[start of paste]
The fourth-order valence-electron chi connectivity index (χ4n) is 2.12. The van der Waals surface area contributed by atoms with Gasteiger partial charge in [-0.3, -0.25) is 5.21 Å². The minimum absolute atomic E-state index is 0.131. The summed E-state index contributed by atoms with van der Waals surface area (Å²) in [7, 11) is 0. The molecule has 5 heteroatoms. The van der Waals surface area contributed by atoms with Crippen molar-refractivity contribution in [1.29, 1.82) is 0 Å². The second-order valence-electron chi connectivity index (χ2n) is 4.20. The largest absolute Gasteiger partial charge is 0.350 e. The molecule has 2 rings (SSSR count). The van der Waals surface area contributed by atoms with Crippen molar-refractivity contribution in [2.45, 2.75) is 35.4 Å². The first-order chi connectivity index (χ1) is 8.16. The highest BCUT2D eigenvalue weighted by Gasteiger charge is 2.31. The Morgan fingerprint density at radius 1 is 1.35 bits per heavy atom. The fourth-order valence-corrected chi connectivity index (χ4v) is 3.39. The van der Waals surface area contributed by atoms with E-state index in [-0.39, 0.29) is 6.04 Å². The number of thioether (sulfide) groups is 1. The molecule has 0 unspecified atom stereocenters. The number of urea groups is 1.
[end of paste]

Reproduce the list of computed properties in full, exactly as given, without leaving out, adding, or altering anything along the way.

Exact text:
The fourth-order valence-electron chi connectivity index (χ4n) is 2.12. The van der Waals surface area contributed by atoms with Gasteiger partial charge in [-0.3, -0.25) is 5.21 Å². The minimum absolute atomic E-state index is 0.131. The summed E-state index contributed by atoms with van der Waals surface area (Å²) in [7, 11) is 0. The molecule has 5 heteroatoms. The van der Waals surface area contributed by atoms with Crippen molar-refractivity contribution in [1.29, 1.82) is 0 Å². The second-order valence-electron chi connectivity index (χ2n) is 4.20. The largest absolute Gasteiger partial charge is 0.350 e. The molecule has 2 rings (SSSR count). The van der Waals surface area contributed by atoms with Crippen molar-refractivity contribution in [2.45, 2.75) is 35.4 Å². The first-order chi connectivity index (χ1) is 8.16. The highest BCUT2D eigenvalue weighted by Gasteiger charge is 2.31. The Morgan fingerprint density at radius 1 is 1.35 bits per heavy atom. The fourth-order valence-corrected chi connectivity index (χ4v) is 3.39. The van der Waals surface area contributed by atoms with E-state index in [-0.39, 0.29) is 6.04 Å². The number of thioether (sulfide) groups is 1. The molecule has 0 unspecified atom stereocenters. The number of urea groups is 1.